[ rich-oo-uh-lahyz ]
/ ˈrɪtʃ u əˌlaɪz /
verb (used without object), rit·u·al·ized, rit·u·al·iz·ing.
to practice ritualism.
verb (used with object), rit·u·al·ized, rit·u·al·iz·ing.
Why Did “Noon” Used To Mean 3:00? To most, the word noon signifies a specific time of day–namely, 12:00 midday, a.k.a. “lunchtime.” The counterweight to 12:00 midnight. But, surprisingly, the term noon wasn’t always shorthand for midday at 12:00; in fact, it used to refer to a different time of day altogether. First, some essential background. Clocks and watches are relatively new inventions. Though some timekeeping devices, like sundials and water clocks, …
What’s The Difference Between A Bunny, A Rabbit, And A Hare?Let’s start with the two that have scientific names. Hares and rabbits are both in the family Leporidae, but they’re separate species. Both animals have long ears, powerful back legs, and a divided upper lip. But, hares are larger than rabbits. And, instead of creating burrows, hares make nests in the grass. The exposed nesting sites of hares hint at another big difference—when they’re born. Hares are precocial, …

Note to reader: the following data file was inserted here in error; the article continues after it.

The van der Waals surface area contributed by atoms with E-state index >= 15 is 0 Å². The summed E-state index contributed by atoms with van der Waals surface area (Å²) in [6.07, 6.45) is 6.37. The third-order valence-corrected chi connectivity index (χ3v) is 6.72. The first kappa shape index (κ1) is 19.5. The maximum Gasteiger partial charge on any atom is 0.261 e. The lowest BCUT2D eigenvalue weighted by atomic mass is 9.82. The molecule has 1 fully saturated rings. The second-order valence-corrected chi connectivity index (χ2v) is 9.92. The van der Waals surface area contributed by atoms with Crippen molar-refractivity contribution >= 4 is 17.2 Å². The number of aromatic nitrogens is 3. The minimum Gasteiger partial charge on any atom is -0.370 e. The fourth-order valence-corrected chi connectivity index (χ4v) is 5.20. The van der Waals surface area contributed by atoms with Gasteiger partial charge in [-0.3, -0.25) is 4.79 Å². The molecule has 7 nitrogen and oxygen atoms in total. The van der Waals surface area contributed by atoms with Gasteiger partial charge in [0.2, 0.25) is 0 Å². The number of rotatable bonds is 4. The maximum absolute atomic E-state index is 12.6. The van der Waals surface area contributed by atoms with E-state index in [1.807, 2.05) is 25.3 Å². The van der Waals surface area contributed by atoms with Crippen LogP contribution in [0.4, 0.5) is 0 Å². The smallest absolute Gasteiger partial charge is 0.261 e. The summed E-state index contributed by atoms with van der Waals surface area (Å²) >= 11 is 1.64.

perform, hold, laud, proclaim, observe, praise, honor, revere, obey, sanctify, regard, bless, solemnize, respect, consecrate, fulfill, celebrate, commend, revel, lionize
- ritual murder,
- ritz combination principle,
Also especially British, rit·u·al·ise.
Origin of ritualize
Dictionary.com Unabridged Based on the Random House Unabridged Dictionary, © Random House, Inc. 2019
Examples from the Web for ritualize
We can ritualize our sorrows, but not turn them into tragedies.Ancient Art and Ritual|Jane Ellen Harrison
/ (ˈrɪtjʊəˌlaɪz) /
(intr) to engage in ritualism or devise rituals
(tr) to make (something) into a ritual
Collins English Dictionary - Complete & Unabridged 2012 Digital Edition © William Collins Sons & Co. Ltd. 1979, 1986 © HarperCollins Publishers 1998, 2000, 2003, 2005, 2006, 2007, 2009, 2012